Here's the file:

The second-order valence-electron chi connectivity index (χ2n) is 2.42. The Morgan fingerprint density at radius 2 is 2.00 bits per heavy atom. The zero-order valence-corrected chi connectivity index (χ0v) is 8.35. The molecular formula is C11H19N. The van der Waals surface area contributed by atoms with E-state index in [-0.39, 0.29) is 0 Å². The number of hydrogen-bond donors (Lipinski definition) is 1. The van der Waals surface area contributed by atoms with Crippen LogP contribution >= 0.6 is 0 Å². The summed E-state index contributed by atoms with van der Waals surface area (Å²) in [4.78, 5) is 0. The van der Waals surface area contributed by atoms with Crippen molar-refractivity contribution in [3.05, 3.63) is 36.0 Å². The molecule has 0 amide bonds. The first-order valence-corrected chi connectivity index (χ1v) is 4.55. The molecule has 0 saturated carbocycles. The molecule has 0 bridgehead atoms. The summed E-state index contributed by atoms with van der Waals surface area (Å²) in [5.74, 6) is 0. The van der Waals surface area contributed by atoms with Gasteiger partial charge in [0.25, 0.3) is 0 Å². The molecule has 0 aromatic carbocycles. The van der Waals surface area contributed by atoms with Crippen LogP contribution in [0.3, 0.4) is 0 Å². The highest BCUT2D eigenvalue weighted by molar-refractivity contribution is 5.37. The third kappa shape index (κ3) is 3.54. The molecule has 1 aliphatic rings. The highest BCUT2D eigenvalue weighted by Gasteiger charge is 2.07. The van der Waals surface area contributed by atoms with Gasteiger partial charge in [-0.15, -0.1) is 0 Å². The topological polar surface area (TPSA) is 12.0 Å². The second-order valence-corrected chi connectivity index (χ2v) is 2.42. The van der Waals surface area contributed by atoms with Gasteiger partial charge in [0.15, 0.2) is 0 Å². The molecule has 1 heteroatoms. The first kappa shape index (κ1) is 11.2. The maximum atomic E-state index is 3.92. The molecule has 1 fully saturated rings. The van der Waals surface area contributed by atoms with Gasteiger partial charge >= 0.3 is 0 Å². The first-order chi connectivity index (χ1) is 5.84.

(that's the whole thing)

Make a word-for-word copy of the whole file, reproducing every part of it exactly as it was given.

The second-order valence-electron chi connectivity index (χ2n) is 2.42. The Morgan fingerprint density at radius 2 is 2.00 bits per heavy atom. The zero-order valence-corrected chi connectivity index (χ0v) is 8.35. The molecular formula is C11H19N. The van der Waals surface area contributed by atoms with E-state index in [-0.39, 0.29) is 0 Å². The number of hydrogen-bond donors (Lipinski definition) is 1. The van der Waals surface area contributed by atoms with Crippen LogP contribution >= 0.6 is 0 Å². The summed E-state index contributed by atoms with van der Waals surface area (Å²) in [4.78, 5) is 0. The van der Waals surface area contributed by atoms with Crippen molar-refractivity contribution in [3.05, 3.63) is 36.0 Å². The molecule has 0 amide bonds. The first-order valence-corrected chi connectivity index (χ1v) is 4.55. The molecule has 0 saturated carbocycles. The molecule has 0 bridgehead atoms. The summed E-state index contributed by atoms with van der Waals surface area (Å²) in [5.74, 6) is 0. The van der Waals surface area contributed by atoms with Gasteiger partial charge in [0.25, 0.3) is 0 Å². The molecule has 0 aromatic carbocycles. The van der Waals surface area contributed by atoms with Crippen LogP contribution in [0.3, 0.4) is 0 Å². The highest BCUT2D eigenvalue weighted by molar-refractivity contribution is 5.37. The third kappa shape index (κ3) is 3.54. The molecule has 1 aliphatic rings. The highest BCUT2D eigenvalue weighted by Gasteiger charge is 2.07. The van der Waals surface area contributed by atoms with Gasteiger partial charge in [-0.15, -0.1) is 0 Å². The topological polar surface area (TPSA) is 12.0 Å². The second-order valence-corrected chi connectivity index (χ2v) is 2.42. The van der Waals surface area contributed by atoms with Gasteiger partial charge in [0.15, 0.2) is 0 Å². The molecule has 1 heteroatoms. The first kappa shape index (κ1) is 11.2. The maximum atomic E-state index is 3.92. The molecule has 1 fully saturated rings. The van der Waals surface area contributed by atoms with Gasteiger partial charge >= 0.3 is 0 Å². The first-order chi connectivity index (χ1) is 5.84.